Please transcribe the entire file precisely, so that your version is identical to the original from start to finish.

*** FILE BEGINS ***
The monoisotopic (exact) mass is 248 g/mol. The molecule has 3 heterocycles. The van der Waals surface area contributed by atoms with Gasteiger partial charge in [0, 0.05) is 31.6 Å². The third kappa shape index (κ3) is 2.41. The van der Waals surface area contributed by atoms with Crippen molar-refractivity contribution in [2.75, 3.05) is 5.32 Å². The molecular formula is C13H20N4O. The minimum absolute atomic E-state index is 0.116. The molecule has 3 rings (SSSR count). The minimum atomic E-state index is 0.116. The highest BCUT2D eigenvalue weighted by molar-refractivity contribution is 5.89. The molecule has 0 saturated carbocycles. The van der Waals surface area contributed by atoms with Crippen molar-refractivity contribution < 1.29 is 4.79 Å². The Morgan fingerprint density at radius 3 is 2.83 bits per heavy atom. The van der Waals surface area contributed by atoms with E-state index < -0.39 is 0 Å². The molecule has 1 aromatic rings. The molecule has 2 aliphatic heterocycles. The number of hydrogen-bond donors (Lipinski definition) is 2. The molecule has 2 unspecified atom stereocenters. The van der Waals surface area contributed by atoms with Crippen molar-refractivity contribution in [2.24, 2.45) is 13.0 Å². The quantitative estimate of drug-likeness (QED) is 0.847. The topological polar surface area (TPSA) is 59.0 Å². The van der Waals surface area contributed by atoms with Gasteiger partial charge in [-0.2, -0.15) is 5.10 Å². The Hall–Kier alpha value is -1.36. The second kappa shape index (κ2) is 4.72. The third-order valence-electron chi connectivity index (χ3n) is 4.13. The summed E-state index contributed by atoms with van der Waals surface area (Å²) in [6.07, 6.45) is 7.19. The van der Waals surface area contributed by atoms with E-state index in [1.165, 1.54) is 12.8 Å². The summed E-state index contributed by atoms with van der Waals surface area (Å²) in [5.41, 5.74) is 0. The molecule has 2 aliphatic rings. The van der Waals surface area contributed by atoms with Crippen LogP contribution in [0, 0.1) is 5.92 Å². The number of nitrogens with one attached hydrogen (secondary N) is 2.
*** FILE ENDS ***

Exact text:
The monoisotopic (exact) mass is 248 g/mol. The molecule has 3 heterocycles. The van der Waals surface area contributed by atoms with Gasteiger partial charge in [0, 0.05) is 31.6 Å². The third kappa shape index (κ3) is 2.41. The van der Waals surface area contributed by atoms with Crippen molar-refractivity contribution in [2.75, 3.05) is 5.32 Å². The molecular formula is C13H20N4O. The minimum absolute atomic E-state index is 0.116. The molecule has 3 rings (SSSR count). The minimum atomic E-state index is 0.116. The highest BCUT2D eigenvalue weighted by molar-refractivity contribution is 5.89. The molecule has 0 saturated carbocycles. The van der Waals surface area contributed by atoms with Crippen molar-refractivity contribution < 1.29 is 4.79 Å². The Morgan fingerprint density at radius 3 is 2.83 bits per heavy atom. The van der Waals surface area contributed by atoms with E-state index < -0.39 is 0 Å². The molecule has 1 aromatic rings. The molecule has 2 aliphatic heterocycles. The number of hydrogen-bond donors (Lipinski definition) is 2. The molecule has 2 unspecified atom stereocenters. The van der Waals surface area contributed by atoms with Crippen molar-refractivity contribution in [2.24, 2.45) is 13.0 Å². The quantitative estimate of drug-likeness (QED) is 0.847. The topological polar surface area (TPSA) is 59.0 Å². The van der Waals surface area contributed by atoms with Gasteiger partial charge in [-0.2, -0.15) is 5.10 Å². The Hall–Kier alpha value is -1.36. The second kappa shape index (κ2) is 4.72. The third-order valence-electron chi connectivity index (χ3n) is 4.13. The summed E-state index contributed by atoms with van der Waals surface area (Å²) in [6.07, 6.45) is 7.19. The van der Waals surface area contributed by atoms with E-state index in [1.165, 1.54) is 12.8 Å². The summed E-state index contributed by atoms with van der Waals surface area (Å²) in [5.41, 5.74) is 0. The molecule has 2 aliphatic rings. The van der Waals surface area contributed by atoms with Crippen LogP contribution in [0, 0.1) is 5.92 Å². The number of nitrogens with one attached hydrogen (secondary N) is 2.